• frisson •
fri-soN • Hear it!
Part of Speech: Noun
Meaning: 1. A sudden moment of intense excitement, a thrill. 2. A shudder, shiver.
Notes: Here is a word that is so freshly borrowed, it hasn't even lost its French pronunciation. It hasn't had time to procreate lexical derivations. Remember to double the S; frison is some kind of woolen stuff.
In Play: We should expect frissons in any motion picture called "a thriller": "American movie thrillers always have at least one long chase scene replete with one frisson after another." Theme parks have rides devised to produce frissons: "Marvin's ride on the roller coaster provided such a frisson that he upchucked his lunch."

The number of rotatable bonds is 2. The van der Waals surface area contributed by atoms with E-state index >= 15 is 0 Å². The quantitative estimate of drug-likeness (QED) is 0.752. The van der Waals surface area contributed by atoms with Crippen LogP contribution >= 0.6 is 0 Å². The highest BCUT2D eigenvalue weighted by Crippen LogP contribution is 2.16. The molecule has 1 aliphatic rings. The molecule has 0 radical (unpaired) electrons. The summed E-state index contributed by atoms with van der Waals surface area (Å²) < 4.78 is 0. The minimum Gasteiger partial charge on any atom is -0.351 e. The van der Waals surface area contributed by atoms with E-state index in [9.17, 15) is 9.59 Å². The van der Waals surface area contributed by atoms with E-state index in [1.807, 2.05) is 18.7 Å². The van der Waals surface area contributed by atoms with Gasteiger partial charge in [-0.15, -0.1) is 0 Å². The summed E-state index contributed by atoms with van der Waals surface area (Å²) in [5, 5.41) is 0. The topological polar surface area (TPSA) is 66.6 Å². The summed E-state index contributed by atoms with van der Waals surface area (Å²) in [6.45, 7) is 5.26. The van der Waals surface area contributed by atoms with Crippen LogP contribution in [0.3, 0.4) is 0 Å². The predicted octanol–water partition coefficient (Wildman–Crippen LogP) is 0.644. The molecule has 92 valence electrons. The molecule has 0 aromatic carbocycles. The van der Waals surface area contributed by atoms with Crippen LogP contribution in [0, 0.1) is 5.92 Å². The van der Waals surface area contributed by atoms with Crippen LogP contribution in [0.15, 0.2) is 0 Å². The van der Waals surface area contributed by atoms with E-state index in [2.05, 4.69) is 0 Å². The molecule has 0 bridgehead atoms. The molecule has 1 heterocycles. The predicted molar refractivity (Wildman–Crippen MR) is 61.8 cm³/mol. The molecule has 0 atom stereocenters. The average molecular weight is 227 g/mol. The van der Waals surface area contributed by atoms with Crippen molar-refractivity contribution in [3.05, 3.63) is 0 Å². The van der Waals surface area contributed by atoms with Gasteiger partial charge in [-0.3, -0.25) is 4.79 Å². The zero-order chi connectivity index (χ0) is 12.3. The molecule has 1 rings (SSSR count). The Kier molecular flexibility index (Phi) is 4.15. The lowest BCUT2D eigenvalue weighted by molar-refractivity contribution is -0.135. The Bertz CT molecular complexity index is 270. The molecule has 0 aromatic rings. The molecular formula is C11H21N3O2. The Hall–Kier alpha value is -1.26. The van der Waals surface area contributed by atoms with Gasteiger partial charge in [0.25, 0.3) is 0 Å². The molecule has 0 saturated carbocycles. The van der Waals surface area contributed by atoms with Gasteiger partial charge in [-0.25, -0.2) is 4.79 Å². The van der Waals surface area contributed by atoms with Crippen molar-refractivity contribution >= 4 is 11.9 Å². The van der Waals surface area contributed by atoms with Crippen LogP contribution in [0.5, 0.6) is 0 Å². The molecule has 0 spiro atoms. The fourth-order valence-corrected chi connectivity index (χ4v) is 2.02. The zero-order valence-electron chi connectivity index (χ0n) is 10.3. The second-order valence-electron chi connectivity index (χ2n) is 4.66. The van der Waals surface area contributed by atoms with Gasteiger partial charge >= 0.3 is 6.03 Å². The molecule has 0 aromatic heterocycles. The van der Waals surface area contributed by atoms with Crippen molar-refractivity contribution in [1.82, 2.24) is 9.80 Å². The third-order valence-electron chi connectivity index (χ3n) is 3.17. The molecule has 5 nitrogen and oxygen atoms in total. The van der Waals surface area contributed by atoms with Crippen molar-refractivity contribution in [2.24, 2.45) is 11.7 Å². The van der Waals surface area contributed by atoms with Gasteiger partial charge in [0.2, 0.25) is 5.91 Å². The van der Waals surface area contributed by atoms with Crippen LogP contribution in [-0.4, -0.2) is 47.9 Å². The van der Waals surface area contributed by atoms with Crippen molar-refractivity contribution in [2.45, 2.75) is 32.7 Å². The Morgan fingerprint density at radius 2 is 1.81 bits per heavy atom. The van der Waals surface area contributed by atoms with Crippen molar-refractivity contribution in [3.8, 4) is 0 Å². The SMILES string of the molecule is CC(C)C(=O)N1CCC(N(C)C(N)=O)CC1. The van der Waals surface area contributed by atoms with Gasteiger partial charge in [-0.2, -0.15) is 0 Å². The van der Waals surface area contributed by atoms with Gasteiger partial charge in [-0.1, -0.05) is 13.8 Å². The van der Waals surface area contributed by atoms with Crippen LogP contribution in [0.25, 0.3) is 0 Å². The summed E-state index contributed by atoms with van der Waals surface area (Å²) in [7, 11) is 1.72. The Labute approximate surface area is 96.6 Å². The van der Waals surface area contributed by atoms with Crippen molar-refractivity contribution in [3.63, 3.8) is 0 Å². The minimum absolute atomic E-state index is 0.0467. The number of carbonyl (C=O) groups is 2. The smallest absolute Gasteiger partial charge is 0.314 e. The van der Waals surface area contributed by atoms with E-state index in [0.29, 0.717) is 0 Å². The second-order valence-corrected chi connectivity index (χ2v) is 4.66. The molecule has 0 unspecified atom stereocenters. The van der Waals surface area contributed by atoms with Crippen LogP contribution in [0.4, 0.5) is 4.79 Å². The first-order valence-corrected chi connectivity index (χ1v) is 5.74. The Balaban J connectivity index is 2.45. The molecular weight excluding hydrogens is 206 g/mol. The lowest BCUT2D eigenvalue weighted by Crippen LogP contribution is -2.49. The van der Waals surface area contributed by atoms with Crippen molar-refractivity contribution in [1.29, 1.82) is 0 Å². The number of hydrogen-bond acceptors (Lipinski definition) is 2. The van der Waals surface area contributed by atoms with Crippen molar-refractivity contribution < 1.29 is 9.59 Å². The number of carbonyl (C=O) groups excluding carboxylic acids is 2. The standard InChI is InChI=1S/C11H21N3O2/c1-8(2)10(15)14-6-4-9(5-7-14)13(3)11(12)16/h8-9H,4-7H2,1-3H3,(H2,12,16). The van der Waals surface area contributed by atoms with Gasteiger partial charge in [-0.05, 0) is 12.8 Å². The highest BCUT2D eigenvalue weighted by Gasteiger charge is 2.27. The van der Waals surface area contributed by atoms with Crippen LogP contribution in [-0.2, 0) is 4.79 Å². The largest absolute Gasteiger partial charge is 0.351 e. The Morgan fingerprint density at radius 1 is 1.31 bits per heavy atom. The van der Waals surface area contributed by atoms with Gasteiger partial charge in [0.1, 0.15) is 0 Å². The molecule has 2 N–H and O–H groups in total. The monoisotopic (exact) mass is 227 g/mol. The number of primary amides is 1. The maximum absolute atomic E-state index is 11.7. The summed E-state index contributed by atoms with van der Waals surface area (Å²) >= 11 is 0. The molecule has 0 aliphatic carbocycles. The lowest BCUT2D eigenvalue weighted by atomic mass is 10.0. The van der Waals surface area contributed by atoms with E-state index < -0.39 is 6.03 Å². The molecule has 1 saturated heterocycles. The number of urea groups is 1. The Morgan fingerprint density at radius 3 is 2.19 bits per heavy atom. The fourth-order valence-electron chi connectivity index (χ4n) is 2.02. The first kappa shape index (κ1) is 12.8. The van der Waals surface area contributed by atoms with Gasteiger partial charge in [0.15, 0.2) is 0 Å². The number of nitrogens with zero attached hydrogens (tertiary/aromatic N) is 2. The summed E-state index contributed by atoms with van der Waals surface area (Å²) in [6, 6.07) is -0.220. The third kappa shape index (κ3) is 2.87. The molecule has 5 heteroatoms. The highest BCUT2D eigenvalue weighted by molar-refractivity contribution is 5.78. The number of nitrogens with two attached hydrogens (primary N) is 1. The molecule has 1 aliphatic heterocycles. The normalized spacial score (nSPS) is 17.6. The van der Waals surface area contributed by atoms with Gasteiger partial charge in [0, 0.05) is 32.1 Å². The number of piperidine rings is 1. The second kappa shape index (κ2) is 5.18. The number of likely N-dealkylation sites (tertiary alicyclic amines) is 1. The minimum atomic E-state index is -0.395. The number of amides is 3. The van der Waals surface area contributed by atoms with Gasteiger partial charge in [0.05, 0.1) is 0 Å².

Word History: Today's Good Word comes to us from Old French fricons, the plural of fricon "a trembling", from Vulgar Latin frictio(n), the action noun of Latin frigere "to be cold" from frigus, frigor- "cold(ness)". (This word is only coincidentally identical with the action noun for fricare "to rub", whence English friction.) Latin inherited its word for "cold" from PIE root (s)rig- "cold" with an initial Fickle S. It is also the source also of Greek rhigos "cold, frost". It may also be related to Latin rigidus "stiff, rigid" via the sense of "frozen", which English copped for its rigid.
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